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  1. #1
    Junior Member
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    Rear cassette self destructing?!?

    Hello and thank you all for this awesome site. I currently have a trek 7.2 which I love, but I also have a Next Avalon which has been holding up pretty good for a beater. So here's my question. I took my avalon for a ride yesterday and about ten miles in I heard this awful clack clunking coming from the drivetrain. I stopped and found the threaded part that holds the rear cassette together had come loose, so I tightened it by hand and continued carefully home. When I got home I dismantled it and reassembled it with proper hand tools and tightened the cassette holder. Then on my morning ride it started the same noise again...

    any ideas what is going on here?

    p.s. it has 7 speeds shimano rear deraileur well oiled chain

    and my apologies for a question involving a next bike....
    Last edited by MichaelinIowa; 10-20-09 at 08:07 AM. Reason: added some info

  2. #2
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    By cassette holder, I assume you mean the cassette lockring. If so, the required torque for those is 40 N*m or 25 ft. lbs. This is a considerable amount of torque. What did you use to tighten the lockring? Chances are you just didn't get it tight enough.

    However, I wouldn't expect a Next branded bike to use a cassette. Can you post a picture of the problem area?

  3. #3
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    Take the cassette all the way off and inspect the freehub body. It's not a common thing but freehub bodies and/or lockrings can crack, inspect the lockring too.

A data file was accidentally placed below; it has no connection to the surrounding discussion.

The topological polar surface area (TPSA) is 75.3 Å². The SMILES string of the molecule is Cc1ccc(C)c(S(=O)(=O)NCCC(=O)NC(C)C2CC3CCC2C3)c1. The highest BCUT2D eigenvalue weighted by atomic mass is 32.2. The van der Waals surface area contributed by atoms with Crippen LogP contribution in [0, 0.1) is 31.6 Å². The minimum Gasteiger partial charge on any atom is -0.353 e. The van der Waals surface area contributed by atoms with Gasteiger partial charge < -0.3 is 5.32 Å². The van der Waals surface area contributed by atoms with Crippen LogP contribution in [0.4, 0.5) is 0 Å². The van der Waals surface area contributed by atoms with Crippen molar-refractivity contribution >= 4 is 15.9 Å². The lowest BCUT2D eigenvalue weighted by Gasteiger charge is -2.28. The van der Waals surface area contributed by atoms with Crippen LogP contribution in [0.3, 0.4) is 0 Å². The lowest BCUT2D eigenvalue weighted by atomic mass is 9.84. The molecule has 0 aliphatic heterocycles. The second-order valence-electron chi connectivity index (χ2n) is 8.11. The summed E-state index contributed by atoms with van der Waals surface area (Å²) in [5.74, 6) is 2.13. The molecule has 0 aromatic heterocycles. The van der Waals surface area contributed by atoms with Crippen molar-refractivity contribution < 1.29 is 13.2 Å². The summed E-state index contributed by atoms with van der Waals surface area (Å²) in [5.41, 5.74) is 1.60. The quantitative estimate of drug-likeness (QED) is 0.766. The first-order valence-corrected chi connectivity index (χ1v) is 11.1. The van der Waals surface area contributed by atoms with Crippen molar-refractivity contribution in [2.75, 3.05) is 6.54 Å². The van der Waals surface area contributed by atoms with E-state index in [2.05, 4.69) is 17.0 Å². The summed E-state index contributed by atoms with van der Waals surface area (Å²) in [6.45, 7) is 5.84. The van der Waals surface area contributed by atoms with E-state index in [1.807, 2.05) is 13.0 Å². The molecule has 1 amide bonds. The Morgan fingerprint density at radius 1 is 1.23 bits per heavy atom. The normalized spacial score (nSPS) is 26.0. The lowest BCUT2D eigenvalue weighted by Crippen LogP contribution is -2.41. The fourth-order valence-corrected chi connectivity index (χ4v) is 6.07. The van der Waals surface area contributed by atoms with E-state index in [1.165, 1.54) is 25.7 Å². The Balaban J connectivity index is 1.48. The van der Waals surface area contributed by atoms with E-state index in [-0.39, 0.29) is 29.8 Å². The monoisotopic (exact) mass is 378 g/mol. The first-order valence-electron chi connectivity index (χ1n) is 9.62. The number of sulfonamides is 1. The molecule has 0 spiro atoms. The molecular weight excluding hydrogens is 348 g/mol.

4. #4
    Junior Member
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    here's a pic

    the whole set of gears are loose
    Attached Images Attached Images

  5. #5
    Guest
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    I never learned to ride a bike. It is my deepest shame.
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    That is a freewheel, not a cassette. Nevertheless, it seems to have a cog-retension-lockring similar to a cassette.

    Is the smallest cog threaded onto the freewheel or is it splined?

  6. #6
    Junior Member
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    it is splined, actually the whole freewheel hub feels loose with the gears removed...hmmmm I'm sure I'm close to the problem but I just don't have the knowledge....

  7. #7
    Junior Member
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    another pic
    Attached Images Attached Images

  8. #8
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    I'm familiar with those freewheels, but not if there's a tool to tighten them.

  9. #9
    Senior Member canopus's Avatar
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    They operate on the same principle as a cassette. 6 cogs are spline the last screws it all together. check the threads on the small cog and the freewheel body. If any of them look stripped or missing metal in the threads then replace the freewheel (you will need a tool for this, or take the wheel to you local LBS to get them to do this) A cheap freewheel should run anywhere from 15 to 25 dollars, if you have to purchase a tool then add another 8 to 15.

    since you have it apart i would go the replacement route, especially if it is indexed...

  10. #10
    Junior Member
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    Upon further dis assembly I found the freewheel and hub/axle were loose. Thankfully the bearing surfaces look and feel ok, so no damage there at least. Digging even further I found the axle has a slight bend in it...

    So it looks like I'm in for a new rear wheel build up...oh well at least its on this bike and not my trek...

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